Looking back I view these ~2 years as an opportunity to make mistakes, learn from them, and gain experience. Also, I now realize I was burnt out most of my junior and senior year of college. Demanding school work, trying to build a business, and taking no time to relax. This led to no success in building a business that was launched, but I was still determined to succeed.

Burnout Post-College

In May of 2017, I was the first person in my family to graduate from college. Three weeks later I moved to San Francisco, where I spent the previous summer. I loved the city, environment, and grew a nice network in SF.

From June to September I experienced intense burnout. This time I had a team with me — 2 software developers — but we lacked team chemistry and we never finalized a project we could launch. They also had to go back to school in September, therefore, I was alone again.

The second week of September I flew home and held a wine tasting to fundraise for Shelfie. We raised ~$7,500, which was incredible. The following week I flew to Denmark to compete in the University Startup World Cup. After the USWC I took a week to do some self-discovery and reflection. I flew to Poland and spent two days at Auschwitz, which changed my life. After some of the saddest days of my life, I visited a friend in Belgium for about 4–5 days. Then I flew back to Denmark for a day and went off to Boston for the Forbes summit. It took about six weeks before I arrived back to SF.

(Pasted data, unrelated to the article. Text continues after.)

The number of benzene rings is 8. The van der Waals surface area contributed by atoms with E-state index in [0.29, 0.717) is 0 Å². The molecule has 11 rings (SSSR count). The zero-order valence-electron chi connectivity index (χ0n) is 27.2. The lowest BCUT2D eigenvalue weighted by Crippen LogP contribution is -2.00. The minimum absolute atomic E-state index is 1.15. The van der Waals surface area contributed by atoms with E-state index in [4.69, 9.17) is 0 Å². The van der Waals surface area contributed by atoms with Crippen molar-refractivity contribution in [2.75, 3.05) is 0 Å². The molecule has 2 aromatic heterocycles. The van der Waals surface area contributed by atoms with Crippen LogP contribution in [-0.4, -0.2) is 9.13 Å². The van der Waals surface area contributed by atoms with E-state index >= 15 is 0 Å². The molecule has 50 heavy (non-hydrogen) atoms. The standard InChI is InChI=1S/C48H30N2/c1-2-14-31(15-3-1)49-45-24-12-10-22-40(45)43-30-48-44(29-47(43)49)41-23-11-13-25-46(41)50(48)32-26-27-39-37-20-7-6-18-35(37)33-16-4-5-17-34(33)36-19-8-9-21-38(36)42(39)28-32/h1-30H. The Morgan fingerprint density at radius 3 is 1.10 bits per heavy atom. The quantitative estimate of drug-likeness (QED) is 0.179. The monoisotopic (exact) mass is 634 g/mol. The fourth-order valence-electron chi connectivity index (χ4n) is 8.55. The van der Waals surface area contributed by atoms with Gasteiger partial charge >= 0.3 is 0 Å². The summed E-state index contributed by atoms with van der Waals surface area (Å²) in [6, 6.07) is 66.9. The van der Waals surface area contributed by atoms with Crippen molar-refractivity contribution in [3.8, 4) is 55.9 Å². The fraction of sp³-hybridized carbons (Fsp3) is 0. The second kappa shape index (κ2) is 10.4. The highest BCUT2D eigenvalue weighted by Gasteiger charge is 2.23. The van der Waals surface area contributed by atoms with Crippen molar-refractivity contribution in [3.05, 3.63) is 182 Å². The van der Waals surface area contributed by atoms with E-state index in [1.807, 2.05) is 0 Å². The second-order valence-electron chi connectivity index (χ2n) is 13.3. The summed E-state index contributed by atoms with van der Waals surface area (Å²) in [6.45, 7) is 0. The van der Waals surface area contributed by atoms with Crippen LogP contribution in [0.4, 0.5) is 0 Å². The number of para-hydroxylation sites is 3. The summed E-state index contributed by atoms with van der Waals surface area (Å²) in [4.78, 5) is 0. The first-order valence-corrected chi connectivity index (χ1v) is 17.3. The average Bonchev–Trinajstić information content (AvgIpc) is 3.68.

. I had an entirely new perspective on life. I had a new idea for a complete different pivot, needed a team,— which I thought would be easier since it is almost like starting from scratch — and I would spend the last two months of 2017 gather customer feedback, building a team, and talking to early customers.

Towards the end of 2017 I started going to physical therapy and can touch my toes and sleep through the night,— which has not happened since 2009 — started going for nightly walks, and began taking the weekends off. These changes have set me up for success.

Post-Burnout

Burnout is one of the worst things a founder can do and it can be avoided. By taking time to reflect on my life and figure out where I need to improve, I was able to get an incredible start to 2018.

We pivoted to a sports fan engagement platform called Shelfie Challenge, I now have a technical co-founder who will finish the MVP next week (started 1/15/18), we are onboarding a third, technical co-founder, and receive pro-Bono work from designers, lawyers, and strategist. We have early customers, are starting to talk to investors, and have a lot of demand to join our team.

Without two years of mistakes and experimentation, I would not be where I am now, and I still have a long way to go before I consider myself successful. Next step is to launch our product and generate revenue.